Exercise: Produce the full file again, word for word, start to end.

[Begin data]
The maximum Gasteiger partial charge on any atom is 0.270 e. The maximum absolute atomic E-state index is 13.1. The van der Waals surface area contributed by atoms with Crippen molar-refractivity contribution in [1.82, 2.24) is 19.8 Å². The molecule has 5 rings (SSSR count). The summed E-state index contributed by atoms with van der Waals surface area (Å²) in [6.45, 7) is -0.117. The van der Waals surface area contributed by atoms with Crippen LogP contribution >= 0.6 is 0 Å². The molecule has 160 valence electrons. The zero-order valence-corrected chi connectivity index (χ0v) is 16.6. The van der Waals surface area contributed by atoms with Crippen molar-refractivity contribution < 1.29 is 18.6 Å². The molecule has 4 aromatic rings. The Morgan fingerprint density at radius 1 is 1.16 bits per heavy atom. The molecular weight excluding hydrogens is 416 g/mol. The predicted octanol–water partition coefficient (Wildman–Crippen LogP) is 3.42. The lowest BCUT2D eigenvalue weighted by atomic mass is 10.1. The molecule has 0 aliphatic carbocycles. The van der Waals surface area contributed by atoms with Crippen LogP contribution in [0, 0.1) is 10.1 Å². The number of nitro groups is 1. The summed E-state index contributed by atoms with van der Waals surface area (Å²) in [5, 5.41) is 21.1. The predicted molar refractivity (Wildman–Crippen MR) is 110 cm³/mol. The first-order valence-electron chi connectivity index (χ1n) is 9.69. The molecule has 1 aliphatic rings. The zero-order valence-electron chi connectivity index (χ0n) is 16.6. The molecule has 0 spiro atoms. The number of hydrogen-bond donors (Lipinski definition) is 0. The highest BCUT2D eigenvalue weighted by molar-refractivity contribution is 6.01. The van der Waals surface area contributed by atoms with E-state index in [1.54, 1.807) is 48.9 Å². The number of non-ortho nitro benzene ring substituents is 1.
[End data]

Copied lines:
The maximum Gasteiger partial charge on any atom is 0.270 e. The maximum absolute atomic E-state index is 13.1. The van der Waals surface area contributed by atoms with Crippen molar-refractivity contribution in [1.82, 2.24) is 19.8 Å². The molecule has 5 rings (SSSR count). The summed E-state index contributed by atoms with van der Waals surface area (Å²) in [6.45, 7) is -0.117. The van der Waals surface area contributed by atoms with Crippen LogP contribution >= 0.6 is 0 Å². The molecule has 160 valence electrons. The zero-order valence-corrected chi connectivity index (χ0v) is 16.6. The van der Waals surface area contributed by atoms with Crippen molar-refractivity contribution < 1.29 is 18.6 Å². The molecule has 4 aromatic rings. The Morgan fingerprint density at radius 1 is 1.16 bits per heavy atom. The molecular weight excluding hydrogens is 416 g/mol. The predicted octanol–water partition coefficient (Wildman–Crippen LogP) is 3.42. The lowest BCUT2D eigenvalue weighted by atomic mass is 10.1. The molecule has 0 aliphatic carbocycles. The van der Waals surface area contributed by atoms with Crippen LogP contribution in [0, 0.1) is 10.1 Å². The number of nitro groups is 1. The summed E-state index contributed by atoms with van der Waals surface area (Å²) in [5, 5.41) is 21.1. The predicted molar refractivity (Wildman–Crippen MR) is 110 cm³/mol. The first-order valence-electron chi connectivity index (χ1n) is 9.69. The molecule has 1 aliphatic rings. The zero-order valence-electron chi connectivity index (χ0n) is 16.6. The molecule has 0 spiro atoms. The number of hydrogen-bond donors (Lipinski definition) is 0. The highest BCUT2D eigenvalue weighted by molar-refractivity contribution is 6.01. The van der Waals surface area contributed by atoms with E-state index in [1.54, 1.807) is 48.9 Å². The number of non-ortho nitro benzene ring substituents is 1.